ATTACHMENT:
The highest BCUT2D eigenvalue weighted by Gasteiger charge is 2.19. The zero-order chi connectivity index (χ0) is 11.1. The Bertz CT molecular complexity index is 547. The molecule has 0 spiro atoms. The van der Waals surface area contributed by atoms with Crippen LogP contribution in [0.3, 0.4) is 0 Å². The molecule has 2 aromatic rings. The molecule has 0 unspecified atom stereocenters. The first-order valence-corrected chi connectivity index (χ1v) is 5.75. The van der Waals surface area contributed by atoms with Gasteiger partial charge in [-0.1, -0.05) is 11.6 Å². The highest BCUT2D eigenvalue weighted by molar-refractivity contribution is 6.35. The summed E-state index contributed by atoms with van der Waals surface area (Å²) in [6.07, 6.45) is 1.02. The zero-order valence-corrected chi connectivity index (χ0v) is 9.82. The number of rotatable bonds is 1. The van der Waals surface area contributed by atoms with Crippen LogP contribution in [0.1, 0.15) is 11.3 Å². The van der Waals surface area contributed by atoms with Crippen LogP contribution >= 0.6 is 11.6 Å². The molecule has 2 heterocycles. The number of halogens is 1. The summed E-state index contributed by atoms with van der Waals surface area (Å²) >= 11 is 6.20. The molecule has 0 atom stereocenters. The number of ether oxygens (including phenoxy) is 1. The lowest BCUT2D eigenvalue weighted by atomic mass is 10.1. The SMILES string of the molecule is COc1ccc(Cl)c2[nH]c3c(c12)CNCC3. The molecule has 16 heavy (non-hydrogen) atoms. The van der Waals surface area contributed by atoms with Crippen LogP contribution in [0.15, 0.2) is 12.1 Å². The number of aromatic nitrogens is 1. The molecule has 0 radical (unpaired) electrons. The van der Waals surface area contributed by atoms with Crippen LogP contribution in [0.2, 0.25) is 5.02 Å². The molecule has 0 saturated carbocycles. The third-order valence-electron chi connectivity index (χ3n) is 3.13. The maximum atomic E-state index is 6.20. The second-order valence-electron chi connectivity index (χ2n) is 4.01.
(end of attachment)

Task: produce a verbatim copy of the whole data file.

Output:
The highest BCUT2D eigenvalue weighted by Gasteiger charge is 2.19. The zero-order chi connectivity index (χ0) is 11.1. The Bertz CT molecular complexity index is 547. The molecule has 0 spiro atoms. The van der Waals surface area contributed by atoms with Crippen LogP contribution in [0.3, 0.4) is 0 Å². The molecule has 2 aromatic rings. The molecule has 0 unspecified atom stereocenters. The first-order valence-corrected chi connectivity index (χ1v) is 5.75. The van der Waals surface area contributed by atoms with Gasteiger partial charge in [-0.1, -0.05) is 11.6 Å². The highest BCUT2D eigenvalue weighted by molar-refractivity contribution is 6.35. The summed E-state index contributed by atoms with van der Waals surface area (Å²) in [6.07, 6.45) is 1.02. The zero-order valence-corrected chi connectivity index (χ0v) is 9.82. The number of rotatable bonds is 1. The van der Waals surface area contributed by atoms with Crippen LogP contribution in [0.1, 0.15) is 11.3 Å². The van der Waals surface area contributed by atoms with Crippen LogP contribution >= 0.6 is 11.6 Å². The molecule has 2 heterocycles. The number of halogens is 1. The summed E-state index contributed by atoms with van der Waals surface area (Å²) >= 11 is 6.20. The molecule has 0 atom stereocenters. The number of ether oxygens (including phenoxy) is 1. The lowest BCUT2D eigenvalue weighted by atomic mass is 10.1. The SMILES string of the molecule is COc1ccc(Cl)c2[nH]c3c(c12)CNCC3. The molecule has 16 heavy (non-hydrogen) atoms. The van der Waals surface area contributed by atoms with Crippen LogP contribution in [0.15, 0.2) is 12.1 Å². The number of aromatic nitrogens is 1. The molecule has 0 radical (unpaired) electrons. The van der Waals surface area contributed by atoms with Crippen LogP contribution in [0.2, 0.25) is 5.02 Å². The molecule has 0 saturated carbocycles. The third-order valence-electron chi connectivity index (χ3n) is 3.13. The maximum atomic E-state index is 6.20. The second-order valence-electron chi connectivity index (χ2n) is 4.01.